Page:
Well, number one thing we say is, obviously, God doesn’t necessarily call the qualified, he qualifies the call, I love that, but it’s so true, when you’re calling, like it’s been talked about this weekend, he will equip you to provide what he’s calling you into, and many times it’s with fear and trepidation. One way you know you’re ready to work with students or to be in ministry when you don’t feel worthy or good enough to do it, ’cause if you do, then you’re gonna step in with pride. So there’s a point where, “Okay, I need you God and if you don’t come through, this is not gonna work.” So that’s a positive thing. But the biggest thing is what we tell our leaders stepping in, or even myself, I was told love God and love others, love students. Students simply wanna know, “Do you really love the Lord? And do you care about me? Or are you just making a paycheck, however it is, or if you’re doing this for whatever reason?” But like it was said earlier, students can smell authenticity or inauthenticity. And the point is, do you really love God? And are you spending time with God? So that’s the number one thing that’s where we always start with leaders, everything, are you developing a relationship with Jesus? Do you really know him? And are you serving Him? And then, do you care about them?

And so when you’re stepping in, that needs to be just, “Hey, do you love God?” “Yes.” “Do you love the students?” “Yes.” If either of those are no, don’t be in ministry. But if both of those, then God’s like, “Okay, I got plenty to work with here.” Now, the big part is, when you step in, authenticity is used, we can’t step in to a ministry or leadership if we need something from them. See, that’s a big red flag. That’s red flag. When I stepped in, I was a volunteer when I first got started in youth ministry, and I remember stepping in and I needed affirmation, and all of a sudden, I was in youth group off and on when I was in high school, but I stepped into being one of the leaders at 23-years-old, all of a sudden it’s like, “Oh, this is cool. I am now the center of attention. I am now getting what I didn’t get when I was in high school.” Right? They’re coming to me like, “Oh my gosh,” and it was feeding my need to be needed. And that was a huge red flag. So if you’re stepping in and you need that affirmation or you need to be their buddy, we’re not in the youth ministry to be buddies, students don’t need another buddy, they have plenty of buddies, they’re looking for adults who like to be around students. That’s what charges their batteries.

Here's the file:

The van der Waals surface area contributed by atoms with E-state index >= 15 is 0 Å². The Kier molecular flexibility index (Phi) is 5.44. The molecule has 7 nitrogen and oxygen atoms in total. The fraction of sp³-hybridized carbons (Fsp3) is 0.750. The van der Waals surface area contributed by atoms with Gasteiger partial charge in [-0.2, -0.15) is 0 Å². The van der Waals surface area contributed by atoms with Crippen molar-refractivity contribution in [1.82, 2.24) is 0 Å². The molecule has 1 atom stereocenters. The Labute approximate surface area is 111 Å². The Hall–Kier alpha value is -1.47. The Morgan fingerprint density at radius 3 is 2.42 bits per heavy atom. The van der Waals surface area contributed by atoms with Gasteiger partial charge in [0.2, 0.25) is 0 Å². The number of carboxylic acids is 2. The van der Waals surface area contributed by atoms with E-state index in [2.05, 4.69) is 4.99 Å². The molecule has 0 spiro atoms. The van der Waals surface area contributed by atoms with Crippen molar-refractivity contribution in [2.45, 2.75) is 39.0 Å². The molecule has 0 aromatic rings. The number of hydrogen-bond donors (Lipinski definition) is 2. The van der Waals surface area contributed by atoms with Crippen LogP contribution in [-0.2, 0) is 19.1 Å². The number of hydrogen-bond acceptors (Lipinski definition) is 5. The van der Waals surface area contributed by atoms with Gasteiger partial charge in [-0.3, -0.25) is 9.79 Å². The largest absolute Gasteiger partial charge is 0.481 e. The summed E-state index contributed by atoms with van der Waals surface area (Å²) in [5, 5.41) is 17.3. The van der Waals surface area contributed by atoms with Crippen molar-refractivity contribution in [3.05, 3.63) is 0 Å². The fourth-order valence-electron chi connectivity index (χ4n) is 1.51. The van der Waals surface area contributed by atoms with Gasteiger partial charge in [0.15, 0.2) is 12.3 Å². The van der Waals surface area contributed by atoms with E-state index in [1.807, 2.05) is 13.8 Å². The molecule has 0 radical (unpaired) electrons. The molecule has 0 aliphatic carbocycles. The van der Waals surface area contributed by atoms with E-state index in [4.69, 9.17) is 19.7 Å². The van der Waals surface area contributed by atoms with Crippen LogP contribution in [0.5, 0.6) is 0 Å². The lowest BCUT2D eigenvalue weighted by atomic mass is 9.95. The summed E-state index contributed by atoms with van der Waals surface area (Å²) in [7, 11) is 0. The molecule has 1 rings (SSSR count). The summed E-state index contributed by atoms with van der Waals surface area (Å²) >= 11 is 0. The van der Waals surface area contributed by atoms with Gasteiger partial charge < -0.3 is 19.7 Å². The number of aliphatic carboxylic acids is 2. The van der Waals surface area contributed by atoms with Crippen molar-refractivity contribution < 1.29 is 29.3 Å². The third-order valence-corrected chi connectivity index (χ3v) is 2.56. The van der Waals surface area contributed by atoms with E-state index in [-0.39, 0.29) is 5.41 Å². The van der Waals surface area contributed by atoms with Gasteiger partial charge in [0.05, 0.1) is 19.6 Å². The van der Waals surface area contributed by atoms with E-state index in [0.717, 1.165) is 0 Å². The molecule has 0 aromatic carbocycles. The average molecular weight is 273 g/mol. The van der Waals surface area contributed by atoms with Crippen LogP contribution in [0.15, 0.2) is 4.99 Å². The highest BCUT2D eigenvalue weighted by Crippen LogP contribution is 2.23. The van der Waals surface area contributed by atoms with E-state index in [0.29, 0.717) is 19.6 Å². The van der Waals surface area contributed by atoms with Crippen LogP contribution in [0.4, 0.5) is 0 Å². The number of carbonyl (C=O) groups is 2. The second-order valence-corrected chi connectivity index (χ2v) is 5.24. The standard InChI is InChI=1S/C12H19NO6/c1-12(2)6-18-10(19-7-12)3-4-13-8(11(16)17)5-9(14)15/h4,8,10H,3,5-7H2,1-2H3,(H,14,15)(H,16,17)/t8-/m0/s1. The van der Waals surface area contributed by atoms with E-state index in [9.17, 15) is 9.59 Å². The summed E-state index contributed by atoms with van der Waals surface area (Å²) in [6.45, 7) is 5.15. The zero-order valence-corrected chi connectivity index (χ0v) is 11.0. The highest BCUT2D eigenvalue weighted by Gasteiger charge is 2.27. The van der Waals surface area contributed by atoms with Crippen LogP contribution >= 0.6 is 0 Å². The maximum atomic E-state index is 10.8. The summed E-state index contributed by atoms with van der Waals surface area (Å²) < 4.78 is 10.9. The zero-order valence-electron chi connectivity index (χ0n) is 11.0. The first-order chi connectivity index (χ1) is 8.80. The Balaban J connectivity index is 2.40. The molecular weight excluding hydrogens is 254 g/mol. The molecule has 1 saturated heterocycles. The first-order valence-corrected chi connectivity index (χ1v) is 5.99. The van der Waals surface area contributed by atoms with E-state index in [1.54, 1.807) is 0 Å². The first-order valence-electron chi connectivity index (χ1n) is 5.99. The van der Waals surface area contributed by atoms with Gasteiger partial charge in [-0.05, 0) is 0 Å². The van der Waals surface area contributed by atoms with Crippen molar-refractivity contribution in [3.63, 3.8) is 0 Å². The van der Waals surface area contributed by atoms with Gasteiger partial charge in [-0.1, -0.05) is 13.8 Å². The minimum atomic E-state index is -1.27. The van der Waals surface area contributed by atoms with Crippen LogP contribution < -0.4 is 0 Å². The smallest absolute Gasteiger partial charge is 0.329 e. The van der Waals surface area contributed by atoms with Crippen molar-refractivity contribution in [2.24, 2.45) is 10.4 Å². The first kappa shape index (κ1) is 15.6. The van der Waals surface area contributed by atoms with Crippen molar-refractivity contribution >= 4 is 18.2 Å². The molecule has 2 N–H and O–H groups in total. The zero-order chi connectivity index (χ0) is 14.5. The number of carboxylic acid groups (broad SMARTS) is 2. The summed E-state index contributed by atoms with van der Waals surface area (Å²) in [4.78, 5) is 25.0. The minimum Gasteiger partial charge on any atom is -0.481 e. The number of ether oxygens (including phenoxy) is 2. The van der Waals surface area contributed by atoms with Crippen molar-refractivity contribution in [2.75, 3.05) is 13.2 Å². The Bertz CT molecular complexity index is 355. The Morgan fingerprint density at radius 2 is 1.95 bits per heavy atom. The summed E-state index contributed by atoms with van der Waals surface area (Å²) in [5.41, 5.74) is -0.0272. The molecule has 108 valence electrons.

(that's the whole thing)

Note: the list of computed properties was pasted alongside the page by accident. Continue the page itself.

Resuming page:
They’re like, “Why would this adult… ” So I even correct people. They say, “Oh, Steve, you’re just a big kid,” ‘Cause I like to have fun, I like to scare people in the bathroom… When you scream through the crack in the door, it’s like you’re in the room with them, it freaks them out. It’s like a passion of mine. Right, Liz Anne? Yeah, and it also helps them go to the bathroom better. So then you can say, “You’re welcome, you’re welcome.” But then people say, “Oh, you’re just a big kid,” and I will always correct them, and I’ll say “No, I’m an adult that enjoys having fun and likes being with students.” That’s a big difference. And if you are a big kid, they don’t want a big kid, they want an adult who has maturity that loves the Lord and cares about them, because that means a whole lot more. Because if you need to be needed and you need to be affirmed and you need them to like you, you’re losing, because you’re gonna cower, you’re gonna bend to what will please them or appease them, and they don’t want that. And over time, they will disrespect you, and they’ll say they’re not authentic and there’s not a maturity. They need to see somebody with maturity that can call hard shots, that we are not dependent on them liking us, and getting our identity from being a youth minister or being even a good one.

It’s like, “No, we’re faithful to the Lord. We’re spending time with him and we’re getting our affirmation from him, so that we can go serve them.” And so let that be red flags for you, or if you have any leaders in your ministry, point this out. You can read through that. And one thing that I have, I’ve made a couple of copies which afterwards, I’ll lay it over there and you can take a picture of it. It’s up front in the back. But this is big in youth ministry, and this is not for just new youth ministers or have work with students, it’s for us up now, because it’s a point. Are we coming from an orphan spirit where we’re trying to perform and get our needs met because we’re not getting our needs met, so we’re trying to perform and be good enough, or are we coming from being an adopted child of God? What this whole summer was about, The Father Heart of God, and realizing “He loves me and I matter to him, I’m gonna serve him, and I’m gonna get my needs met from him, then we’re free to love the students in a way that they respect and they care and yet they may not like it, but over time, they’ll respect it and the church will respect you for who you are.”

So this is just something to walk through, an orphan-type spirit coming from a spirit of performance, you can look through the whole list and say, “Okay, am I this way, this way?” and then a child of God responds in these ways. That helps with maturity and it’s a good scale of looking at, “Okay, am I doing this right?” And it’s what needs to be done. And it’s okay not to know the answers to questions in the Bible. Like literally, just say, “I don’t… ” And be honest. If you’re honest and authentic, they respect that. In fact, that is a really good question. Don’t come out with an answer because you feel like you should. Again, that’s performance-driven. “I gotta have it right, I gotta… ” No. Say, “You know what? I don’t know, let’s look in the Bible. Let’s see what it… ” And then you can even work with them, it’s another way of ministry outside… It’s like, “Let’s look at this together,” or “Let’s both look it up and then come back and deal with this.